Fitness

5 Tips For a Better Performance

Everyone’s always trying to increase their performance, endurance and stamina when it comes to physical activities and we’re always trying to apply science-based evidence to our techniques and methods. We did a little digging and found some great  tips that may increase your performance. Here are 5 tips that may give you the running time you have always desired.

Listen to Music

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A study conducted by sports psychologist Costas Karageorghis revealed that running while listening to music may increase your performance. Karageorghis refers to music as a “legal drug” for athletes and suggests that running while listening to your favourite tracks may give you the best running time of your life. He has conducted research and believes that four elements to music will give you a boost. These 4 elements are beats, arousal, association, and dissociation. His belief is that music makes even the most intense activities seem pleasurable while putting you in a great mood.

Visualization

Scientists believe that visualization could may increase your performance. For example, if you’re training for a marathon, you should spend plenty of time visualizing yourself running this marathon. Sports psychologists have also made it clear that these visualizations should be as detailed as possible; in other words don’t just envision yourself crossing the finish line. Visualize the weather for race day, the crowd, the course, and how you intend to run the race.

Talk to Yourself

A 2011 study called “Perspectives in Psychological Science” found that talking to yourself may give you the performance of a lifetime. There’s also plenty of evidence supporting this theory as the winner of the 2012 Omaha Marathon, Dr. Cindra Kamphoff, credits speaking to herself as a key element to her victory. Scientists believe that self-motivation is an integral part of training therefore talking to yourself throughout your performance may increase your run time.

Be Competitive

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If you’re looking to increase your performance then you should get as competitive as possible, maybe even build a rivalry in your mind. Scientist Gavin J. Kilduff of NYU looked at over five years of data and discovered a correlation between competitive nature and better performances. He discovered that psychological stakes associated with competition are sometimes greater than the overall prize. In other words, sometimes beating a rival will make you feel better than winning the face and therefore increase your performance. He drew many examples including: Steve Jobs vs Bill Gates, Pete Sampras vs Andre Agassi, and Tom Brady vs Peyton Manning.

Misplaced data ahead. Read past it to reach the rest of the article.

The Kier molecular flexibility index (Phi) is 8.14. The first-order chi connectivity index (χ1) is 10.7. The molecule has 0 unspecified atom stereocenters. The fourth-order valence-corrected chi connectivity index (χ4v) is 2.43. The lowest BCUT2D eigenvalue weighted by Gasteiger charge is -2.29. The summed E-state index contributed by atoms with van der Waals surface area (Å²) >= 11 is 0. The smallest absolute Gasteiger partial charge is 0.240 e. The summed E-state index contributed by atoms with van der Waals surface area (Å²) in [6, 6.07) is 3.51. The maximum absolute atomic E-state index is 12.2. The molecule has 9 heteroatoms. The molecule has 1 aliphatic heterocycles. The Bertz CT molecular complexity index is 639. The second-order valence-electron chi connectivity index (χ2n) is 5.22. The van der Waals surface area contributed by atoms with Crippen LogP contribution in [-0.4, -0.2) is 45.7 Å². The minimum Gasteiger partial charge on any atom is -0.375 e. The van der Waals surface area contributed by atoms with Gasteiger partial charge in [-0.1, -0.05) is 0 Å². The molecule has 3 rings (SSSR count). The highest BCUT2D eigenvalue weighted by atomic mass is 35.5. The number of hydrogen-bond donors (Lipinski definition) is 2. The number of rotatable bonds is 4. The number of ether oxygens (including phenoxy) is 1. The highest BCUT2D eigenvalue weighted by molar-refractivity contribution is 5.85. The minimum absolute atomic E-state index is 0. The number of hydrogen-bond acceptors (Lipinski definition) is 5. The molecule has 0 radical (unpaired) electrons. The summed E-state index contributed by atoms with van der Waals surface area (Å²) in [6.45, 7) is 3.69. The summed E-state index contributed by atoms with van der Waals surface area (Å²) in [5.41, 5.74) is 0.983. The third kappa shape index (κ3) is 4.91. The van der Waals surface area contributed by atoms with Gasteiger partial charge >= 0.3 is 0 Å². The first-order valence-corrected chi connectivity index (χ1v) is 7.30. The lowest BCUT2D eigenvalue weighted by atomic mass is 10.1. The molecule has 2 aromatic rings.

Embrace the Good and the Bad

In any performance there are good elements and there are bad elements. Winning a race is part of the good but the pain associated with the training is never pleasurable. If you’re looking for the best run time possible, scientists believe that you must embrace the bad as well as the good. For example, the pain associated with training should be viewed as pleasurable because in the end it is a part of the journey that will increase your performance. As difficult as it sounds, embracing the bad parts of physical activities may take you to the next level.

QOTD: How do you improve your performance?

This post was brought to you by HealthMax Physiotherapy Clinics. If you need help increasing your movement, function or working on your stretching, be sure to look them up!

DISCLAIMER: this is not a paid for or sponsored post.

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16 thoughts on “5 Tips For a Better Performance

    • I heard of that tip last week on IG! I usually have it on the whole way through but I should consider having it only on the second half!

  1. I am the queen of talking to myself. Most of the time I do spare others around me from hauling my butt off to a mental ward but if I’m not a good cheerleader to myself how can I be to anyone else?

  2. Embracing the bad totally worked for me during the Toronto Marathon, everyone else was miserable but I just embraced the rain and wind and fought through it. My attitude was nothing I can do to change it so you might as well embrace it and kick it’s a**

  3. I absolutely talk to myself. I do believe I sound crazy sometimes!

    I also think listening to podcasts help. Music is good, but sometimes, I need a storyline to follow where I don’t know what’s coming next, to help take my mind off things and keep me moving.

  4. I think I use all of these techniques, but the competitive one is the least utilized for me. I honestly don’t have that drive to put it all out there on the line (at least I don’t think I do). I don’t get a lot of satisfaction in running faster than others…but I do like beating my own personal times.

  5. I definitely rely on using music and talking to myself to stay motivated, but I’m not sure if it actually improves my performance. I do think having someone to “chase” during a race is a great strategy and has helped me on some races.

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